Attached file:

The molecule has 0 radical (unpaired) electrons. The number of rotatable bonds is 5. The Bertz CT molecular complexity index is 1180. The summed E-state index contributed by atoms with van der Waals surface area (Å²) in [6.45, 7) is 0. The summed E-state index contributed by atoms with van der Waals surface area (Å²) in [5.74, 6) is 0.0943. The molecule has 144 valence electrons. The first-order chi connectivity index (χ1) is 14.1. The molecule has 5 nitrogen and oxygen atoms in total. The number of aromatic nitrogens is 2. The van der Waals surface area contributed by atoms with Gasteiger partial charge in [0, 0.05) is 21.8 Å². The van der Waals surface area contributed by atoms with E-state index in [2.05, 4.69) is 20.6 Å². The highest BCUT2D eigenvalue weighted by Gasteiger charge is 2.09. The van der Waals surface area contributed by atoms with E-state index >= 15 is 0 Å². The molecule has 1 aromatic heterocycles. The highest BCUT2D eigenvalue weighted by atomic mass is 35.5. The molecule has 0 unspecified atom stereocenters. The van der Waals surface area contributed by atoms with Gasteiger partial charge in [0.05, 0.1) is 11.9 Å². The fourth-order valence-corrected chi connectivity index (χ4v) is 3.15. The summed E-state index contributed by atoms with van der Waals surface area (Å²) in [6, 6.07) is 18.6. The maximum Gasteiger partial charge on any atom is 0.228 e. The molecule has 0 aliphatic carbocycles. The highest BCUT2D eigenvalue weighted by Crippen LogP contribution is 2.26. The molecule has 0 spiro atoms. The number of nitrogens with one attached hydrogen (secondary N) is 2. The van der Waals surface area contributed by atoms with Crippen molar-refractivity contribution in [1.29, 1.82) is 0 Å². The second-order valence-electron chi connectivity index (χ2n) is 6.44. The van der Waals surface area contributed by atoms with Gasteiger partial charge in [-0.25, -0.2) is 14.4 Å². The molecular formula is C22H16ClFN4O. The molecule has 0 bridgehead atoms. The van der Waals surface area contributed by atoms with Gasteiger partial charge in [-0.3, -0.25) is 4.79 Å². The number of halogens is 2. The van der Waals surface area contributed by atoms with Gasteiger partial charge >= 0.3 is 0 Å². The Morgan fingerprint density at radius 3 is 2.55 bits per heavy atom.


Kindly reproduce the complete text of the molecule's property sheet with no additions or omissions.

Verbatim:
The molecule has 0 radical (unpaired) electrons. The number of rotatable bonds is 5. The Bertz CT molecular complexity index is 1180. The summed E-state index contributed by atoms with van der Waals surface area (Å²) in [6.45, 7) is 0. The summed E-state index contributed by atoms with van der Waals surface area (Å²) in [5.74, 6) is 0.0943. The molecule has 144 valence electrons. The first-order chi connectivity index (χ1) is 14.1. The molecule has 5 nitrogen and oxygen atoms in total. The number of aromatic nitrogens is 2. The van der Waals surface area contributed by atoms with Gasteiger partial charge in [0, 0.05) is 21.8 Å². The van der Waals surface area contributed by atoms with E-state index in [2.05, 4.69) is 20.6 Å². The highest BCUT2D eigenvalue weighted by Gasteiger charge is 2.09. The van der Waals surface area contributed by atoms with E-state index >= 15 is 0 Å². The molecule has 1 aromatic heterocycles. The highest BCUT2D eigenvalue weighted by atomic mass is 35.5. The molecule has 0 unspecified atom stereocenters. The van der Waals surface area contributed by atoms with Gasteiger partial charge in [0.05, 0.1) is 11.9 Å². The fourth-order valence-corrected chi connectivity index (χ4v) is 3.15. The summed E-state index contributed by atoms with van der Waals surface area (Å²) in [6, 6.07) is 18.6. The maximum Gasteiger partial charge on any atom is 0.228 e. The molecule has 0 aliphatic carbocycles. The highest BCUT2D eigenvalue weighted by Crippen LogP contribution is 2.26. The molecule has 0 spiro atoms. The number of nitrogens with one attached hydrogen (secondary N) is 2. The van der Waals surface area contributed by atoms with Crippen molar-refractivity contribution in [1.29, 1.82) is 0 Å². The second-order valence-electron chi connectivity index (χ2n) is 6.44. The van der Waals surface area contributed by atoms with Gasteiger partial charge in [-0.25, -0.2) is 14.4 Å². The molecular formula is C22H16ClFN4O. The molecule has 0 bridgehead atoms. The van der Waals surface area contributed by atoms with Gasteiger partial charge in [-0.3, -0.25) is 4.79 Å². The number of halogens is 2. The van der Waals surface area contributed by atoms with Gasteiger partial charge >= 0.3 is 0 Å². The Morgan fingerprint density at radius 3 is 2.55 bits per heavy atom.